“Fasten your seatbelt, it’s going to be a bumpy night.” No, wait, sorry, that’s Ivo van Hove‘s next show. This week, we’re all going to be mad as hell, and we’re not going to take it any more. Possibly with dinner, if you paid for the onstage seats. With all due deference to Dominic Cooke’s revival of Follies, which is currently playing two flights of stairs up, Network, adapted by Lee Hall from Paddy Chayefsky‘s screenplay, might be the theatrical thrill-ride of the year. Even if you know the screenplay quite well, you’ll be on the edge of your seat; this is a big, bold, wildly inventive, viciously satirical theatrical extravaganza, and Mr. van Hove appears to have thrown his entire bag of tricks at the Lyttelton stage – including the kitchen sink. And a full kitchen, and a bar, and a restaurant. Add an ingenious set by Jan Versweyveld, an endlessly inventive, eye-popping video design by Tal Yarden, a mirrored floor, a lot of video screens, cameras, a control booth, make-up chairs at the back of the stage in full view of the audience, live-action footage projected on a screen above the stage, and a quartet of musicians at the top of the stage pumping out a Kraftwerk-esque electronic score, and you’re pretty much getting the full Ivo van Hove. A seatbelt might actually come in useful: this production is a rollercoaster, and it never lets up.
I’m not always a fan of flamboyant directorial trickery, and last year I felt van Hove’s production of Lazarus worked far better as performance art or as a gig than as theatre. This time, the technological cleverness, the design, the prominent positioning of audience members eating onstage, the look, the feel, the music, the (very, very fine) performances, are all working in unison towards the same purpose… and here is where a certain kind of purist may snarl, because that purpose isn’t quite simply about telling the story.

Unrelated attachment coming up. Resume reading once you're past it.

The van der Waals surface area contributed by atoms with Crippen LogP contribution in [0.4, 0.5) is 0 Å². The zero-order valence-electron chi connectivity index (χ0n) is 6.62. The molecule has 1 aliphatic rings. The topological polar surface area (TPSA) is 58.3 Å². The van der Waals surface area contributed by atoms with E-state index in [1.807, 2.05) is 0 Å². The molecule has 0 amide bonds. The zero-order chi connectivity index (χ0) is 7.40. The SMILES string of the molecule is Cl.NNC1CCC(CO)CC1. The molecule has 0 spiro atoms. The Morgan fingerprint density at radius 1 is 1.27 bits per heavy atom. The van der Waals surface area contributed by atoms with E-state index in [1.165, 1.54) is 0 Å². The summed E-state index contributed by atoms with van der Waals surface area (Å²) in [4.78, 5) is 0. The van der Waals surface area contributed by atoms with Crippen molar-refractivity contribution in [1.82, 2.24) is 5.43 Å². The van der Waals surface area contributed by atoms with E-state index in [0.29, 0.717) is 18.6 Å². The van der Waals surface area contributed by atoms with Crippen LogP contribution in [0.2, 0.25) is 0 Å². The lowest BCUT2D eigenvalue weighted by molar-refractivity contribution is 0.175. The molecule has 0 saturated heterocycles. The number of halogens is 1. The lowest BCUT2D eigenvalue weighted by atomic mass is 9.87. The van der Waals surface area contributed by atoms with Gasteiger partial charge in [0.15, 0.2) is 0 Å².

Lee Hall’s adaptation, in fact, stays very close indeed to Paddy Chayefsky’s screenplay, although it strips away much of the terrorist subplot. This is still, as projected text informs us at the very top of the show, the story of Howard Beale (Bryan Cranston), a veteran newscaster whose on-air nervous breakdown precipitates a spectacular ratings spike for his third-rate television network, which in turn sets off a battle of wits between a driven, more-or-less psychotic producer from the entertainment division determined to exploit Beale’s ratings potential, and the president of the network’s ailing news division, who is deeply wary of the consequences of conflating news with entertainment. The action still takes place in the mid-1970s, although the tech elements use equipment that is light years ahead of anything available “in period”. The production delivers the story with admirable clarity, but there’s more than that going on here: above all else, this is an extended theatrical examination of the way we consume media, or perhaps the way media consumes us. Accordingly, van Hove places the entire show in a fully-functioning television studio that encompasses the entire Lyttelton stage. At home, we sit and flip channels, and shift our attention from the TV to a laptop to a tablet to a phone and back again without thinking about it, so there’s a constant tapestry of action onstage with the main focus constantly moving from live action to the screens and back again. There’s always several things going on in the background; van Hove does an exceptional job of directing your eyes to look where he wants you to, but if you look elsewhere you’ll still pick up relevant information, or at least an amusingly kitsch 70s TV commercial. We consume news as background noise while we’re eating or drinking or talking, so there are tables onstage where we, the audience in the traditional seats, can see an audience consuming food and drink as they watch the play. Several times, the actors play all or part of a scene right in the middle of the onstage audience, and at one point, the play completely breaks the fourth wall and the action moves into the stalls – at which point a camera is directed into the auditorium, and the view from the stage of the Lyttelton is projected onto a screen.